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Course Details

 

Course Details

Course Code: HLSS498 Course ID: 3000 Credit Hours: 3 Level: Undergraduate

This senior capstone course allows students majoring in homeland security to analyze specific program related issues and problems using the knowledge and understanding gained by completing the required courses in the program and a significant number of the major courses. Prerequisite: Completion of a minimum of 106 hours towards your program.

Course Schedule

Registration Dates Course Dates Start Month Session Weeks
03/29/2022 - 09/02/2022 09/05/2022 - 10/30/2022 September Summer 2022 Session D 8 Week session
04/26/2022 - 09/30/2022 10/03/2022 - 11/27/2022 October Fall 2022 Session B 8 Week session
05/21/2022 - 11/04/2022 11/07/2022 - 01/01/2023 November Fall 2022 Session I 8 Week session
06/28/2022 - 12/02/2022 12/05/2022 - 01/29/2023 December Fall 2022 Session D 8 Week session
07/25/2022 - 12/30/2022 01/02/2023 - 02/26/2023 January Winter 2023 Session B 8 Week session

Current Syllabi

After successfully completing this course, you will be able to:

CO-1: Examine the historical and evolving concept of homeland security within the broader political and national security system of the contemporary nation-state.
CO-2: Recognize the detailed mitigation, planning, response, and recovery phases to and from a homeland security incident.
CO-3: Differentiate among the various homeland security threats, to include those that are manmade, technological, and natural.
CO-4: Discuss the strategic, operational, and tactical threats presented by chemical, nuclear, and biological agents, to include agent characteristics and delivery systems.
CO-5: Distinguish among and assess the various homeland security approaches, techniques, and processes, such as analytics, indications, warnings, and forecasting.
CO-6: Explain the key administrative and command and control elements of the evolving homeland security relationships among the intelligence community; Department of Homeland Security; interagency processes and institutions; federal, state, and local intergovernmental relations; and a comprehensive U.S. homeland security strategy.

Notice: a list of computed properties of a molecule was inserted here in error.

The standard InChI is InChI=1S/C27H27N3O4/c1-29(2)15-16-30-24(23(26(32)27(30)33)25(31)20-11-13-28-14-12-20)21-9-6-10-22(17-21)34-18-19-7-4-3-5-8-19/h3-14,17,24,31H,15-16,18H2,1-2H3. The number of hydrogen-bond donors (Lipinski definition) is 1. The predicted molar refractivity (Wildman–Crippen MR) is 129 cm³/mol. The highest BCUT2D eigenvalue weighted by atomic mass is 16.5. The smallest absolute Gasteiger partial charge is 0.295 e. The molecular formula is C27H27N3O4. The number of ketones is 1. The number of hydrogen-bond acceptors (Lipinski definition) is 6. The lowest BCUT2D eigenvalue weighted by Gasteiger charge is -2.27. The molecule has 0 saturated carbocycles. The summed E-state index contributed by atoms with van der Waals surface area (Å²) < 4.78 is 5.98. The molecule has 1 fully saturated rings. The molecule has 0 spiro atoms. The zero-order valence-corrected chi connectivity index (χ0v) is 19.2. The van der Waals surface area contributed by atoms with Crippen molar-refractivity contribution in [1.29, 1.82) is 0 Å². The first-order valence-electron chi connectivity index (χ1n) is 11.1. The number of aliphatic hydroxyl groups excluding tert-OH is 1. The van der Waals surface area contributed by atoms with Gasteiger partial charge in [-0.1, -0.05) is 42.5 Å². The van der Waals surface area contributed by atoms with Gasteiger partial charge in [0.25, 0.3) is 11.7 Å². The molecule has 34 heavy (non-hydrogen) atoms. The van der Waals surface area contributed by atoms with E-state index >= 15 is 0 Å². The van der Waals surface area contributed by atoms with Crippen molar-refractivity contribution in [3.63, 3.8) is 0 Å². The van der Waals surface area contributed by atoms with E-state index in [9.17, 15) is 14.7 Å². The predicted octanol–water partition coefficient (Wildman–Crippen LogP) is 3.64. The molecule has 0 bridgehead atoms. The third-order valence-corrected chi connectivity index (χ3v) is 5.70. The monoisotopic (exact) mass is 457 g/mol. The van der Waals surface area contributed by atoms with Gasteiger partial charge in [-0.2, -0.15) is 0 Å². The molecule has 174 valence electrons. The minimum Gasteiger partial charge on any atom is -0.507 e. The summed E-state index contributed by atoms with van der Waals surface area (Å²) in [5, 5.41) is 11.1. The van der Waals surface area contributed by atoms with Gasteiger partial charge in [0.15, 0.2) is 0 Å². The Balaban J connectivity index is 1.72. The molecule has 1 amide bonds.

Discussions – 25 percent

Each week, a discussion question is provided, and posts should reflect an assimilation of the readings. Students are required to provide a substantive initial post by Thursday at 11:59 pm ET and respond to 2 or more classmates by Sunday 11:59 pm ET. Discussion posts are graded on timeliness, relevance, knowledge of the weekly readings, and the quality of original ideas.

Reflections (6) – 20 percent

Research Paper Outline - 50 percent

Analyst's Paper – 25 percent

NameGrade %
Discussions 25.00 %
W1: History of Homeland Security 3.13 %
W2: Intelligence Issues 3.13 %
W3: Homegrown Violent Extremism and Terrorism 3.13 %
W4: Border and Coastal Security 3.13 %
W5: Critical Infrastructure Protection Issues 3.13 %
W6: Homeland Security Legal & Ethical Issues 3.13 %
W7: Homeland Security Issues 3.13 %
W8: Current and Future Issues 3.13 %
Analyst's Paper 25.00 %
Analyst's Paper 25.00 %
Reflections 50.00 %
Reflection 1 8.33 %
Reflection 2 8.33 %
Reflection 3 8.33 %
Reflection 4 8.33 %
Reflection 5 8.33 %
Reflection 6 8.33 %

After successfully completing this course, you will be able to:

CO-1: Examine the historical and evolving concept of homeland security within the broader political and national security system of the contemporary nation-state.
CO-2: Recognize the detailed mitigation, planning, response, and recovery phases to and from a homeland security incident.
CO-3: Differentiate among the various homeland security threats, to include those that are manmade, technological, and natural.
CO-4: Discuss the strategic, operational, and tactical threats presented by chemical, nuclear, and biological agents, to include agent characteristics and delivery systems.
CO-5: Distinguish among and assess the various homeland security approaches, techniques, and processes, such as analytics, indications, warnings, and forecasting.
CO-6: Explain the key administrative and command and control elements of the evolving homeland security relationships among the intelligence community; Department of Homeland Security; interagency processes and institutions; federal, state, and local intergovernmental relations; and a comprehensive U.S. homeland security strategy.

Book Title:Various resources from the APUS Library & the Open Web are used. Please visit http://apus.libguides.com/er.php to locate the course eReserve.
ISBN:ERESERVE NOTE
 

Previous Syllabi

Not current for future courses.